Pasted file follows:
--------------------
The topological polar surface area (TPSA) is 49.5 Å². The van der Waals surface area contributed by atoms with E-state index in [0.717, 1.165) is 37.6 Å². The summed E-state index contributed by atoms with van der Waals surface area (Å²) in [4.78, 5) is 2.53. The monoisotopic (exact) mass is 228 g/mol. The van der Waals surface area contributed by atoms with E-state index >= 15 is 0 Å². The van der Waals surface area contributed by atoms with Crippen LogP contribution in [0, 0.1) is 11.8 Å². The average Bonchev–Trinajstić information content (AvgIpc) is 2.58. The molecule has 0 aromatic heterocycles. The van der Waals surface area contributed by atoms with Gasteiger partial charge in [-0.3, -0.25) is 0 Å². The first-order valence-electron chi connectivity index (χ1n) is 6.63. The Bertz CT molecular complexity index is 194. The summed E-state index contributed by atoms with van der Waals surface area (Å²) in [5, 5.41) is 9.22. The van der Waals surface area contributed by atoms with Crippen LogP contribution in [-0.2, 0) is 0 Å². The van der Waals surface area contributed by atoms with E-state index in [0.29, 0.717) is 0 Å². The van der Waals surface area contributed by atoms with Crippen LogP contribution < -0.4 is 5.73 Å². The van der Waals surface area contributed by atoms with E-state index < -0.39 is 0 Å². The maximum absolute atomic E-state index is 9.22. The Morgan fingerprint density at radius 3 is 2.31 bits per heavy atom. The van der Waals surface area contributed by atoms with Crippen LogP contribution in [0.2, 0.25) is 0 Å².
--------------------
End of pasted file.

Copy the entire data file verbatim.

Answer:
The topological polar surface area (TPSA) is 49.5 Å². The van der Waals surface area contributed by atoms with E-state index in [0.717, 1.165) is 37.6 Å². The summed E-state index contributed by atoms with van der Waals surface area (Å²) in [4.78, 5) is 2.53. The monoisotopic (exact) mass is 228 g/mol. The van der Waals surface area contributed by atoms with E-state index >= 15 is 0 Å². The van der Waals surface area contributed by atoms with Crippen LogP contribution in [0, 0.1) is 11.8 Å². The average Bonchev–Trinajstić information content (AvgIpc) is 2.58. The molecule has 0 aromatic heterocycles. The van der Waals surface area contributed by atoms with Gasteiger partial charge in [-0.3, -0.25) is 0 Å². The first-order valence-electron chi connectivity index (χ1n) is 6.63. The Bertz CT molecular complexity index is 194. The summed E-state index contributed by atoms with van der Waals surface area (Å²) in [5, 5.41) is 9.22. The van der Waals surface area contributed by atoms with Crippen LogP contribution in [-0.2, 0) is 0 Å². The van der Waals surface area contributed by atoms with E-state index in [0.29, 0.717) is 0 Å². The van der Waals surface area contributed by atoms with Crippen LogP contribution < -0.4 is 5.73 Å². The van der Waals surface area contributed by atoms with E-state index < -0.39 is 0 Å². The maximum absolute atomic E-state index is 9.22. The Morgan fingerprint density at radius 3 is 2.31 bits per heavy atom. The van der Waals surface area contributed by atoms with Crippen LogP contribution in [0.2, 0.25) is 0 Å².